Rogers joins others in asking for change in ‘sweetheart’ Pharma deal
WASHINGTON, D.C. (WTVQ) — Congressman Hal Rogers joined 45 other House members Tuesday in sending a letter to U.S. Attorney General William Barr demanding the Department of Justice reverse its decision to turn Purdue Pharma into a so-called “public benefit company” at the Sackler family’s request.
If finalized, the proposal would hand over ownership of Purdue to a public trust that would manufacture OxyContin on behalf of the state and local governments suing Purdue for the damage caused by their illegal marketing of this highly addictive, powerful opioid.
According to the letter signed by Rogers and the others, Purdue and the Sackler family “perpetrated one of the most egregious criminal acts in American history, intentionally addicting millions of unsuspecting people to powerful painkillers for profit and directly contributing to the deaths of tens of thousands of Americans.”
In the letter, the lawmakers wrote: “The idea to convert Purdue Pharma into some form of public trust originated with the Sackler family as a way to artificially inflate the size of their punishment by counting the public trust’s future sales of OxyContin as part of the value the Sacklers must forfeit. There is no better example of the success of this public relations strategy than the Department of Justice’s own settlement announcement. While headlines announced Purdue’s $8 billion settlement, nearly a quarter, or $1.775 billion, of this figure is actually a ‘credit’ DOJ is providing Purdue ‘[b]ased on the value that would be conferred to State and local governments’ through the public benefit company. In other words, this proposal is a mirage designed to help the Sacklers keep billions in ill-gotten gains by deceiving the American people into believing they have already been severely punished.”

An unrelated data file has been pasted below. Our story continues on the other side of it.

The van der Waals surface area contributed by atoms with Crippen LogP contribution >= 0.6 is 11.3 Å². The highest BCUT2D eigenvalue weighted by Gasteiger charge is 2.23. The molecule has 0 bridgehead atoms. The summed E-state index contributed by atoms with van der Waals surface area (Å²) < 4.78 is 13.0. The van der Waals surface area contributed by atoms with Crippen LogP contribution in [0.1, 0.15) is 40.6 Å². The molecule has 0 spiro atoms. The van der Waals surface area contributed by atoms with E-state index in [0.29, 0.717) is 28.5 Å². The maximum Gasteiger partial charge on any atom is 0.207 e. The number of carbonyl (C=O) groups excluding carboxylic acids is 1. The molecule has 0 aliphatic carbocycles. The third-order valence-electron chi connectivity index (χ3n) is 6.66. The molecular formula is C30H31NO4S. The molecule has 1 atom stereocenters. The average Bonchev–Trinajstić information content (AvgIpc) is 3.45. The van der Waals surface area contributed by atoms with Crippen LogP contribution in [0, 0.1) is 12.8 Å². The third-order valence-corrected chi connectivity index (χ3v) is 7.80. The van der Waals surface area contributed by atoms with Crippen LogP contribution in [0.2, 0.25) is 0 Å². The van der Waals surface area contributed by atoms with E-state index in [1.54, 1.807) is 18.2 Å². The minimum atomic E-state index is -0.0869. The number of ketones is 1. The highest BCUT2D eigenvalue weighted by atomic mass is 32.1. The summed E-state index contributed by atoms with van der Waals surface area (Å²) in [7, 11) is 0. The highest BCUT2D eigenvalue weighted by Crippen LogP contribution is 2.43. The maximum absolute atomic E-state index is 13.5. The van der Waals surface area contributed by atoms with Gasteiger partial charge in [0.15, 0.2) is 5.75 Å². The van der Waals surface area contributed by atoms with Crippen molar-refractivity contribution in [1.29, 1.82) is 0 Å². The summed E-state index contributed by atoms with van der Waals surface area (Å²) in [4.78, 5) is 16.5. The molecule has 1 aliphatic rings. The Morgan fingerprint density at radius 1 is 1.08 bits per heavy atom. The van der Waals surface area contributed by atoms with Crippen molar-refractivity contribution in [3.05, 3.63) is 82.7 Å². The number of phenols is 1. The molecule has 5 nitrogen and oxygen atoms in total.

“The proper role of government in the production of prescription opioids is to enforce regulatory compliance, prevent diversion, and hold perpetrators liable for violations. An ownership interest in the production of OxyContin would mean that states may be forced to balance these enforcement interests with their interest in the products or revenue produced by the public trust,” the letter continued.
“Moreover, entangling government with this company may also create conflicts and doubts regarding the government’s ability to regulate other companies in the industry that are its suppliers, customers, and competitors. This apparent conflict will undermine the public’s faith in state enforcement activity. Never in American history have federal courts used the bankruptcy process to achieve this outcome.”
Specifically, the lawmakers called on Barr to reject the Sackler family’s proposal and allow the court to conclude the bankruptcy process by selling Purdue Pharma to a new private owner, which would hasten financial assistance to the victims of the Sackers’ crimes, prevent states from maintaining an indefinite association with OxyContin, ensure impartiality in government enforcement actions, and help maintain the public’s trust that the rules were not bent to protect billionaires, the lawmakers said.